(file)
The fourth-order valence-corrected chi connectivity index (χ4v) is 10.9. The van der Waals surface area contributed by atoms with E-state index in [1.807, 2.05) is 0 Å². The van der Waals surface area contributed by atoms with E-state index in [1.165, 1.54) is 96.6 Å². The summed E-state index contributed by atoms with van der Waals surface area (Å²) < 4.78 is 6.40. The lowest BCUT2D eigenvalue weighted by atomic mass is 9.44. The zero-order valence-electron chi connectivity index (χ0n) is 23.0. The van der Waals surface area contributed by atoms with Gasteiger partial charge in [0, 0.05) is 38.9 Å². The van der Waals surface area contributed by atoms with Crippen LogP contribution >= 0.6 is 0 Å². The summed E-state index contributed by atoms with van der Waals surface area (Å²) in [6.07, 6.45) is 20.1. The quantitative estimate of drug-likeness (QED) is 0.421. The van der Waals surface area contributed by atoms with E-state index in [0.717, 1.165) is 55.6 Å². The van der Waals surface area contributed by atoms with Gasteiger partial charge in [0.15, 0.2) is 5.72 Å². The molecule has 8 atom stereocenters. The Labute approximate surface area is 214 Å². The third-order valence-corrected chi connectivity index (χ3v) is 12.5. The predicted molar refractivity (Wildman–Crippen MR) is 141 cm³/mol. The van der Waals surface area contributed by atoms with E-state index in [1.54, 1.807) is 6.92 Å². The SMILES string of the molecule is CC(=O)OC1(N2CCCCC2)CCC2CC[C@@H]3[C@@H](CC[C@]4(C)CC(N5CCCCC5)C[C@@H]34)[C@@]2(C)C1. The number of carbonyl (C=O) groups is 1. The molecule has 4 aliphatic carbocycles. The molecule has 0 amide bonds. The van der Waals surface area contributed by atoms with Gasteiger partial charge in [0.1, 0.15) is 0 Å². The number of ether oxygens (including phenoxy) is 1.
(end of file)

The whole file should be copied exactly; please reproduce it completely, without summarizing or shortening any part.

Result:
The fourth-order valence-corrected chi connectivity index (χ4v) is 10.9. The van der Waals surface area contributed by atoms with E-state index in [1.807, 2.05) is 0 Å². The van der Waals surface area contributed by atoms with E-state index in [1.165, 1.54) is 96.6 Å². The summed E-state index contributed by atoms with van der Waals surface area (Å²) < 4.78 is 6.40. The lowest BCUT2D eigenvalue weighted by atomic mass is 9.44. The zero-order valence-electron chi connectivity index (χ0n) is 23.0. The van der Waals surface area contributed by atoms with Gasteiger partial charge in [0, 0.05) is 38.9 Å². The van der Waals surface area contributed by atoms with Crippen LogP contribution >= 0.6 is 0 Å². The summed E-state index contributed by atoms with van der Waals surface area (Å²) in [6.07, 6.45) is 20.1. The quantitative estimate of drug-likeness (QED) is 0.421. The van der Waals surface area contributed by atoms with E-state index in [0.717, 1.165) is 55.6 Å². The van der Waals surface area contributed by atoms with Gasteiger partial charge in [0.15, 0.2) is 5.72 Å². The molecule has 8 atom stereocenters. The Labute approximate surface area is 214 Å². The third-order valence-corrected chi connectivity index (χ3v) is 12.5. The predicted molar refractivity (Wildman–Crippen MR) is 141 cm³/mol. The van der Waals surface area contributed by atoms with E-state index in [1.54, 1.807) is 6.92 Å². The SMILES string of the molecule is CC(=O)OC1(N2CCCCC2)CCC2CC[C@@H]3[C@@H](CC[C@]4(C)CC(N5CCCCC5)C[C@@H]34)[C@@]2(C)C1. The number of carbonyl (C=O) groups is 1. The molecule has 4 aliphatic carbocycles. The molecule has 0 amide bonds. The van der Waals surface area contributed by atoms with Gasteiger partial charge in [0.1, 0.15) is 0 Å². The number of ether oxygens (including phenoxy) is 1.